Sunday, January 04, 2009

Minnesota Senate Recount -- update 9

By Michael J.W. Stickings

It's hard to believe that we're still talking about the 2008 elections, what with Obama soon to be inaugurated, an economic stimulus package on the horizon (and coming not a moment too soon), and a war ongoing in Gaza, but, alas, democracy needs to be allowed to take whatever long and majestic course it requires. And it looks like the long and not-always-majestic process in Minnesota will soon be over:

DFLer Al Franken won an impressive share Saturday of what may be the last ballots tallied in the U.S. Senate recount, boosting his unofficial lead over Sen. Norm Coleman to 225 votes heading into a Monday meeting where the state Canvassing Board will certify the final result of the race.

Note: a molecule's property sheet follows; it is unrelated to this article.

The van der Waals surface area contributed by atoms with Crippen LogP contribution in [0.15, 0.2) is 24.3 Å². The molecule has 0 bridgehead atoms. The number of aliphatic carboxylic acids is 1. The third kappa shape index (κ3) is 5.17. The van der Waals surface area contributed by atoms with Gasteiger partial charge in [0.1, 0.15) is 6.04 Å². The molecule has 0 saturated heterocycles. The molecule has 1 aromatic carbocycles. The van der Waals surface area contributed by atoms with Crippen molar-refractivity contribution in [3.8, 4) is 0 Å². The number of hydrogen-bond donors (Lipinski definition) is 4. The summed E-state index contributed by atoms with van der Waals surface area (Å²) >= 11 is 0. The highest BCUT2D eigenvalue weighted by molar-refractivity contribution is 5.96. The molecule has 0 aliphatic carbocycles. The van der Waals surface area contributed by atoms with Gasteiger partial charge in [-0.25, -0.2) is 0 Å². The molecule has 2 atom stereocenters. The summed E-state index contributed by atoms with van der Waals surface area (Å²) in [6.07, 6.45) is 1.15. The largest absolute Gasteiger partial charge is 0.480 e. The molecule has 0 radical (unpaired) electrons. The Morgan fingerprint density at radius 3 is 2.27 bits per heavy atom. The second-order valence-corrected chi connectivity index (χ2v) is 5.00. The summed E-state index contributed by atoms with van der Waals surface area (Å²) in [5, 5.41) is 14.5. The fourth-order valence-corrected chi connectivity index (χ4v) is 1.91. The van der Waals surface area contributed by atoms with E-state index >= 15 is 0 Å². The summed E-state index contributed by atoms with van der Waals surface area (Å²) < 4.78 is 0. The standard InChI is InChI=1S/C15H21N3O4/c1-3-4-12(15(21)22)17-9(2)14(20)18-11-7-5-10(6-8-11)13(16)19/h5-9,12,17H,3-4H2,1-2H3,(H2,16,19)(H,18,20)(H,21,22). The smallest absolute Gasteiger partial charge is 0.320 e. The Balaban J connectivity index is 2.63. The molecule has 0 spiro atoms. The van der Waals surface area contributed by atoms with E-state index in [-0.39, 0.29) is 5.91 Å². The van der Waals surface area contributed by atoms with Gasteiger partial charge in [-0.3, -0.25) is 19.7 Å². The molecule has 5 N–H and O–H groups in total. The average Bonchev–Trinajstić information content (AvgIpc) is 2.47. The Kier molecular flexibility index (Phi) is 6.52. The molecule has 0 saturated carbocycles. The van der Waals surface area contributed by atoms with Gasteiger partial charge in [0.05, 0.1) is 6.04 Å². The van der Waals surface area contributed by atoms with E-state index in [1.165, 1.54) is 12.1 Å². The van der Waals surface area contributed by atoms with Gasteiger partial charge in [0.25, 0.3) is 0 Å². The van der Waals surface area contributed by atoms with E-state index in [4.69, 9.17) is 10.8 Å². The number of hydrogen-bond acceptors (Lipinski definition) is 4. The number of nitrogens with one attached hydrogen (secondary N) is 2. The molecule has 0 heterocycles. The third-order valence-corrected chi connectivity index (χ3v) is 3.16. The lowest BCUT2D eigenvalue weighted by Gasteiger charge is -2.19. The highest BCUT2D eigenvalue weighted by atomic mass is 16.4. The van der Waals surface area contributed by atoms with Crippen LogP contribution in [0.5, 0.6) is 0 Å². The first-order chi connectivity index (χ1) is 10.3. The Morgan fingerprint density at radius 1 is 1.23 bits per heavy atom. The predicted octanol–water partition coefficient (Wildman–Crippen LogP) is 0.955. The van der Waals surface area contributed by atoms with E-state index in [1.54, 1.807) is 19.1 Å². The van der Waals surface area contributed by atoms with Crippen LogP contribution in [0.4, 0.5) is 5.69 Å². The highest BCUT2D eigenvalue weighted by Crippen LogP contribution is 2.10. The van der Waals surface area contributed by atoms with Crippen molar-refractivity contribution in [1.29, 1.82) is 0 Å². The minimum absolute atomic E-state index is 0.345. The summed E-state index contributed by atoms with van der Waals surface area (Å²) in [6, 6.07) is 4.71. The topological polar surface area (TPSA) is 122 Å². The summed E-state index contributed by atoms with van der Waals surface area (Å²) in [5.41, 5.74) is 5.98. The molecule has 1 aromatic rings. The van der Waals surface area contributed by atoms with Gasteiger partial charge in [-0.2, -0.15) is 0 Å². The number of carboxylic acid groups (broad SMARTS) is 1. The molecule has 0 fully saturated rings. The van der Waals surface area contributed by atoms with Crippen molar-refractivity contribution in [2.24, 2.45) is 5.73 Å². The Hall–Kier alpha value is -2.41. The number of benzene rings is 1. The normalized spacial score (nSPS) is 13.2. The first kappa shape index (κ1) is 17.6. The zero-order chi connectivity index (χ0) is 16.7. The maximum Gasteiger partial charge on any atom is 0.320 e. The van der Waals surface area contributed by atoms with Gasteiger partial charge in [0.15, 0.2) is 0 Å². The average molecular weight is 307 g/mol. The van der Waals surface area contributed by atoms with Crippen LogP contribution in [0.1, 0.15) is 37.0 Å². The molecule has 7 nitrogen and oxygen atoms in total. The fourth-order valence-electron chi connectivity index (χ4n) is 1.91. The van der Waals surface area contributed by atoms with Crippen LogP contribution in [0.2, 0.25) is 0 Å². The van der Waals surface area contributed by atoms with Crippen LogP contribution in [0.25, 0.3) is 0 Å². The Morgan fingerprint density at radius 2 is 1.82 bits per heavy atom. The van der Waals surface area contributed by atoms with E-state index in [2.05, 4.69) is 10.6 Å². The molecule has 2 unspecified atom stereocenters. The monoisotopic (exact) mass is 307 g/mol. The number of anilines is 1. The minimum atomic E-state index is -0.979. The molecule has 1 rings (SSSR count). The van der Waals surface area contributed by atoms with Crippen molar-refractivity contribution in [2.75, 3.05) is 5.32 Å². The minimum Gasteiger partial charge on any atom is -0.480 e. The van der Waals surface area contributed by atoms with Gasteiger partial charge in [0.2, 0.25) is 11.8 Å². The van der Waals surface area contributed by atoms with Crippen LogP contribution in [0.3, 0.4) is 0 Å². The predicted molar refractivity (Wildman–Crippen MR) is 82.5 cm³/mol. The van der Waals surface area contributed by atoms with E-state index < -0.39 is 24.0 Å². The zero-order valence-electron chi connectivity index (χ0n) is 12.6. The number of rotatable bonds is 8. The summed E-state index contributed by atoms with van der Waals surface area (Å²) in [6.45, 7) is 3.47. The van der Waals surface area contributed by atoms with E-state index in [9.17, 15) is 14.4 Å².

But -- and it's a big, huge, massive BUT:

At least two things... still stand in the way of Franken becoming Minnesota's newest U.S. senator: the possibility of a ruling by the Minnesota Supreme Court that more wrongly rejected absentee ballots should be counted, and a legal contest that Coleman attorneys all but promised should Franken prevail.

Will the courts intervene, though? Unless the recount has been conducted in some unequivocally unjust way, I doubt it. Which means that Franken -- now firmly, if extremely narrowly, ahead -- will prevail.

Even Yogi Berra, I suspect, would say that it's just about over.

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